In Zemo Omalo, and thus in our guesthouse, we had power (and very crucial wifi!) in evening time and hot water at very limited time slots. Shina Guesthouse provides full pension, meaning breakfast and diner. There is no menu, so you eat what they cook. Very friendly and dedicated staff. Unfortunately we were not lucky with the weather when we were there. It was cold, cloudy and with slight rain sometimes.
The road into Tusheti continues after Omalo, and goes to Dartlo, and even continues until Girevi, roughly its terminus. From here hikers can continue walking for about 3 days until they reach Shatili in Upper Khevsureti, at the Chechnya border. Th ehiking trail crosses the Atsunta Pass at a staggering 3430 metres above sea level. There are plans in Georgia to connect Tusheti and Shatili by road for tourist purposes. Locally there is no demand for such a road, and there is some protest against it. Dartlo is just a relatively easy 30-40 minute drive from Omalo. Just before arriving in Dartlo the valley opens up. In Dartlo there are also a few defensive towers, and the ruins of an old abandoned church.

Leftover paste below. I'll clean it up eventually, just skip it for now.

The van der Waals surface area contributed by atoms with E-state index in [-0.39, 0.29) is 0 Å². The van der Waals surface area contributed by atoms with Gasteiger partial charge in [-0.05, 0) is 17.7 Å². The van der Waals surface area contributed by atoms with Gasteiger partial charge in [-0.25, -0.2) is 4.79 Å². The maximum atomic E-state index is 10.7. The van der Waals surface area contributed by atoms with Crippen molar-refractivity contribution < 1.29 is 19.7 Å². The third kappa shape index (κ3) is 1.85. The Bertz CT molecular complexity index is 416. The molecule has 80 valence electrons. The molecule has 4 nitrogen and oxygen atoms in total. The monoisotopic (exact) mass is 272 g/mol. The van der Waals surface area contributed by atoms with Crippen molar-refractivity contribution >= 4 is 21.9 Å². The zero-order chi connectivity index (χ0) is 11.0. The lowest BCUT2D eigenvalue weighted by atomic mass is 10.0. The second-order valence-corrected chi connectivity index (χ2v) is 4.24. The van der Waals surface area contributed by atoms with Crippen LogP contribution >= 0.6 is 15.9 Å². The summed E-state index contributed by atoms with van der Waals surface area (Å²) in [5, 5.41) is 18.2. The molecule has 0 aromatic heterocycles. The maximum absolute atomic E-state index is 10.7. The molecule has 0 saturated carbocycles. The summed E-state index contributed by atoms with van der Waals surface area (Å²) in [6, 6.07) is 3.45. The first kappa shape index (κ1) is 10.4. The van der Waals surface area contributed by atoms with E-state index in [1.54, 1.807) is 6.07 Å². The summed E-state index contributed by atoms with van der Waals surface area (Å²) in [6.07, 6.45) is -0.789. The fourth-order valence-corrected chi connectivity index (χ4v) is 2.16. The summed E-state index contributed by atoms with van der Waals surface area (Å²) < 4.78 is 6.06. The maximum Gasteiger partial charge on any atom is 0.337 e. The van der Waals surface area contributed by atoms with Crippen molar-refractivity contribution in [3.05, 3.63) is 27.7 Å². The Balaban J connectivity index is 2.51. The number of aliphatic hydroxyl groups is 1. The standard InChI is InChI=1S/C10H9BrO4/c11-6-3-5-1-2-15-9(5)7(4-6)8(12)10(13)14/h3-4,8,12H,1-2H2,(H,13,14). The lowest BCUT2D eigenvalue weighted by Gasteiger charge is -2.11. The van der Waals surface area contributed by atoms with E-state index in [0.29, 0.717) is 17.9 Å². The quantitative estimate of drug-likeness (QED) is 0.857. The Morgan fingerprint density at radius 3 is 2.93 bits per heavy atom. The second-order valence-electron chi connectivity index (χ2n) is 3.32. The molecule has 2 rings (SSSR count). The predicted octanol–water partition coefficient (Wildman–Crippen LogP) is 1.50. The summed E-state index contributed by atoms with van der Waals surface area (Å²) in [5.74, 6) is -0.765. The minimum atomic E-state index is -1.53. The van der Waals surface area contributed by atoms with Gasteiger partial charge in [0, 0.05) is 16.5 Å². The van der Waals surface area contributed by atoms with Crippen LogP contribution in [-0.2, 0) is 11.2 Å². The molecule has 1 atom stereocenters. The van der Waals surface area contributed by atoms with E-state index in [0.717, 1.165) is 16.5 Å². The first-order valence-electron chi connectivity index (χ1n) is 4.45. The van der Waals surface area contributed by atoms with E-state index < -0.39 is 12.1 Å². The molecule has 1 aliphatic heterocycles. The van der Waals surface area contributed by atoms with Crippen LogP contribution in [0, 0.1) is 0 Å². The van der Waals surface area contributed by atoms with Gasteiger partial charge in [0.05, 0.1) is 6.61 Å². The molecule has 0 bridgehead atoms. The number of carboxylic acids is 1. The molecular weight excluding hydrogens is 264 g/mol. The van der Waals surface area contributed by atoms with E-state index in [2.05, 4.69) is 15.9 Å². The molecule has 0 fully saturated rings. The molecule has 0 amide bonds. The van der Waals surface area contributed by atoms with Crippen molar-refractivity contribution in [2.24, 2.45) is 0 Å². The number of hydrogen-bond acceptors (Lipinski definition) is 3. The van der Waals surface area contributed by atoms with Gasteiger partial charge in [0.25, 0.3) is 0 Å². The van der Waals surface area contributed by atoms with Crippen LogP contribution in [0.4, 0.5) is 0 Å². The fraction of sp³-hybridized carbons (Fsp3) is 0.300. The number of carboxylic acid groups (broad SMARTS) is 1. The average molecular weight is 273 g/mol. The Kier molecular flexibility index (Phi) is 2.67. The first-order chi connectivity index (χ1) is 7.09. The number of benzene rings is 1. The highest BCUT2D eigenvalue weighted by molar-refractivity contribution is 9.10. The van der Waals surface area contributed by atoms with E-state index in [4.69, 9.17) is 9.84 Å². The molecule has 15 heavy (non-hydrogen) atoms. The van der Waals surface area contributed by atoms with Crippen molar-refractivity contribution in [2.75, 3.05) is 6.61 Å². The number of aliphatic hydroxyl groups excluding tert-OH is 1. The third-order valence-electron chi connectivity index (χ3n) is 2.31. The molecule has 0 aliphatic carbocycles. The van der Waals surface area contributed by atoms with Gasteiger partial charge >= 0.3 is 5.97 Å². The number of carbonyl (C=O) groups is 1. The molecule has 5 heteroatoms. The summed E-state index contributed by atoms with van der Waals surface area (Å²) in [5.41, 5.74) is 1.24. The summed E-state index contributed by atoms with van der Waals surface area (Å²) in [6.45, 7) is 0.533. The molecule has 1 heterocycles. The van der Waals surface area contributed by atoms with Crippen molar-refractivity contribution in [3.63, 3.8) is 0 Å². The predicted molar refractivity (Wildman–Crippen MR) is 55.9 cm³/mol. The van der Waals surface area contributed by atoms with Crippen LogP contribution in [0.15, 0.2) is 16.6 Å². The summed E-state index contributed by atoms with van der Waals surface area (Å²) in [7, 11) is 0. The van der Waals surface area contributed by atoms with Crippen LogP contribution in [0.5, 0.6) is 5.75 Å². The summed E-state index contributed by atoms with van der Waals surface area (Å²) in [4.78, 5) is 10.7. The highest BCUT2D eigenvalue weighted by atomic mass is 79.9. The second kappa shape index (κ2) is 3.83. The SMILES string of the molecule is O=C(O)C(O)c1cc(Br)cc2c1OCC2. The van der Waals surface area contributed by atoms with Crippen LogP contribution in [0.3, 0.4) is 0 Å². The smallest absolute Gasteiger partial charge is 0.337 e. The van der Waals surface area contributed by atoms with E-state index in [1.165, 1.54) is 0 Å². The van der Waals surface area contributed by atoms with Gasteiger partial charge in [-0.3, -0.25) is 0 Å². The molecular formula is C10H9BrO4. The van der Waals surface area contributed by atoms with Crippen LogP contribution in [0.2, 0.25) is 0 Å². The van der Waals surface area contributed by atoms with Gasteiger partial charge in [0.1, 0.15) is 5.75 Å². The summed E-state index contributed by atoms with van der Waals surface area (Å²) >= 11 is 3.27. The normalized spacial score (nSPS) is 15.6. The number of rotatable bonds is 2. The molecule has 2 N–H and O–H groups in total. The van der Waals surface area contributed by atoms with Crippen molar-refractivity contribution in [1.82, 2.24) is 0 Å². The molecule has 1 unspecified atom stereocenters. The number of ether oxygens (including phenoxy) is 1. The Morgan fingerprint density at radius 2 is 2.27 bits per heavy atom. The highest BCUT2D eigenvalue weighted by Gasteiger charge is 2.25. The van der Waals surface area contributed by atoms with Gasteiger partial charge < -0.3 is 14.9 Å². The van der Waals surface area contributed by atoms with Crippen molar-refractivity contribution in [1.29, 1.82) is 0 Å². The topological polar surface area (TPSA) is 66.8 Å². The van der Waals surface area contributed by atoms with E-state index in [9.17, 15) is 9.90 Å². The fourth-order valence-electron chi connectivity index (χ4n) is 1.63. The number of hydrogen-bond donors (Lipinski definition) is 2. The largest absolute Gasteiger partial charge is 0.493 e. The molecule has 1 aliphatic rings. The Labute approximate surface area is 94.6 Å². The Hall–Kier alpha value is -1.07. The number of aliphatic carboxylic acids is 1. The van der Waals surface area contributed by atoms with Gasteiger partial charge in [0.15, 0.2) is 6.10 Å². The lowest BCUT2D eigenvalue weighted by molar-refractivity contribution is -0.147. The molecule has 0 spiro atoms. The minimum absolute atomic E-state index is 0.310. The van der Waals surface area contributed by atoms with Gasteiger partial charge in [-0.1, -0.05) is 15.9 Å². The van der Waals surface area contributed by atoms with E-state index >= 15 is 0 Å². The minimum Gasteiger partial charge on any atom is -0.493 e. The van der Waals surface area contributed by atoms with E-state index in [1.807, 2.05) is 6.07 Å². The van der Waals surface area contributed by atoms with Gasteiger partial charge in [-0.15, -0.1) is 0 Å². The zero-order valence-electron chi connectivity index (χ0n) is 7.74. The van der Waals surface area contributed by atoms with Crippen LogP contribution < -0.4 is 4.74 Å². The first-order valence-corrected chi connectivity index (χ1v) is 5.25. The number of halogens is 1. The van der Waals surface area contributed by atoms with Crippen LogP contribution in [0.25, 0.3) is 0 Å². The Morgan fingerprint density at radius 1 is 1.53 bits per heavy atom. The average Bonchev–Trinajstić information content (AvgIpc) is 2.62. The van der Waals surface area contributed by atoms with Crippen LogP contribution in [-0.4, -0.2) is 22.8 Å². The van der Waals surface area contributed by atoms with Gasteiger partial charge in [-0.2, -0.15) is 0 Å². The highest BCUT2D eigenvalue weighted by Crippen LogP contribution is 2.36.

In the valley the OSCE had a Border Monitoring Misison from 1999 to 2004, monitoring the border with Chechnya. It was launched after Russia accused Georgia of hosting Chechen terrorists on its territory, in the Tusheti en Khevsureti (Shatili) regions and violated the Georgian air space a couple of times, firing at border posts and villages. The follow up projects were terminated in 2009 after Russia withdrew its support for extension of the mandate.
The road from Omalo
As pictures say more than just words, here is a compilation of the road from Omalo back to Kakheti. To compact it a little, the speed is 1.25x the original (slightly faster).
The summarized road video of the Omalo to Dartlo section. Driving section 1.25x speed of the original (slightly faster).